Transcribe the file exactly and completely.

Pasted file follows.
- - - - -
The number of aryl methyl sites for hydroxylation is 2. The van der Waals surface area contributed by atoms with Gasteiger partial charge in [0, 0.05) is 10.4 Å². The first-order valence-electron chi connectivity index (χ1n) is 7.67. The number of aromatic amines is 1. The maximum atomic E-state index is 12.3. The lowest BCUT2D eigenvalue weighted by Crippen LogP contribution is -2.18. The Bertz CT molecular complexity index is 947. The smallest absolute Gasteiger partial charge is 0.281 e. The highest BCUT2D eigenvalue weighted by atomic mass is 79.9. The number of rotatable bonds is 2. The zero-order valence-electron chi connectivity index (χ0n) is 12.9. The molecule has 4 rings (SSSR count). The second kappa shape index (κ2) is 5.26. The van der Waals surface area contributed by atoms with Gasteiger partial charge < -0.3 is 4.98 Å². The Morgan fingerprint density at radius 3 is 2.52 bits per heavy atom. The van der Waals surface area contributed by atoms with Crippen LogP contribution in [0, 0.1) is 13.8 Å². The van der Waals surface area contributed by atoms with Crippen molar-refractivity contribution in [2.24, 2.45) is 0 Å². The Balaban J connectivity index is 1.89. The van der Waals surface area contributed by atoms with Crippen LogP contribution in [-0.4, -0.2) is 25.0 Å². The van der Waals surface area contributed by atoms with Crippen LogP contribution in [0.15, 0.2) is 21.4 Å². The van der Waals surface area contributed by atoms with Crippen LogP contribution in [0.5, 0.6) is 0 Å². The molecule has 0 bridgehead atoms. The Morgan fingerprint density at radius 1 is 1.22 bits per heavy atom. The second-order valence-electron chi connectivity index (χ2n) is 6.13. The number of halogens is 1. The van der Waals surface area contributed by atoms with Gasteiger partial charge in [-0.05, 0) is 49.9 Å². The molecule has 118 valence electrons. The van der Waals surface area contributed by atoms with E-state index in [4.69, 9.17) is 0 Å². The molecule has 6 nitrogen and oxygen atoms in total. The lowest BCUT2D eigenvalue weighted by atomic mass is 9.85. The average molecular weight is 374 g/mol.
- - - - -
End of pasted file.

The number of aryl methyl sites for hydroxylation is 2. The van der Waals surface area contributed by atoms with Gasteiger partial charge in [0, 0.05) is 10.4 Å². The first-order valence-electron chi connectivity index (χ1n) is 7.67. The number of aromatic amines is 1. The maximum atomic E-state index is 12.3. The lowest BCUT2D eigenvalue weighted by Crippen LogP contribution is -2.18. The Bertz CT molecular complexity index is 947. The smallest absolute Gasteiger partial charge is 0.281 e. The highest BCUT2D eigenvalue weighted by atomic mass is 79.9. The number of rotatable bonds is 2. The zero-order valence-electron chi connectivity index (χ0n) is 12.9. The molecule has 4 rings (SSSR count). The second kappa shape index (κ2) is 5.26. The van der Waals surface area contributed by atoms with Gasteiger partial charge < -0.3 is 4.98 Å². The Morgan fingerprint density at radius 3 is 2.52 bits per heavy atom. The van der Waals surface area contributed by atoms with Crippen LogP contribution in [0, 0.1) is 13.8 Å². The van der Waals surface area contributed by atoms with Crippen molar-refractivity contribution in [2.24, 2.45) is 0 Å². The Balaban J connectivity index is 1.89. The van der Waals surface area contributed by atoms with Crippen LogP contribution in [-0.4, -0.2) is 25.0 Å². The van der Waals surface area contributed by atoms with Crippen LogP contribution in [0.15, 0.2) is 21.4 Å². The van der Waals surface area contributed by atoms with Crippen LogP contribution in [0.5, 0.6) is 0 Å². The molecule has 0 bridgehead atoms. The Morgan fingerprint density at radius 1 is 1.22 bits per heavy atom. The second-order valence-electron chi connectivity index (χ2n) is 6.13. The number of halogens is 1. The van der Waals surface area contributed by atoms with Gasteiger partial charge in [-0.05, 0) is 49.9 Å². The molecule has 118 valence electrons. The van der Waals surface area contributed by atoms with E-state index in [4.69, 9.17) is 0 Å². The molecule has 6 nitrogen and oxygen atoms in total. The lowest BCUT2D eigenvalue weighted by atomic mass is 9.85. The average molecular weight is 374 g/mol.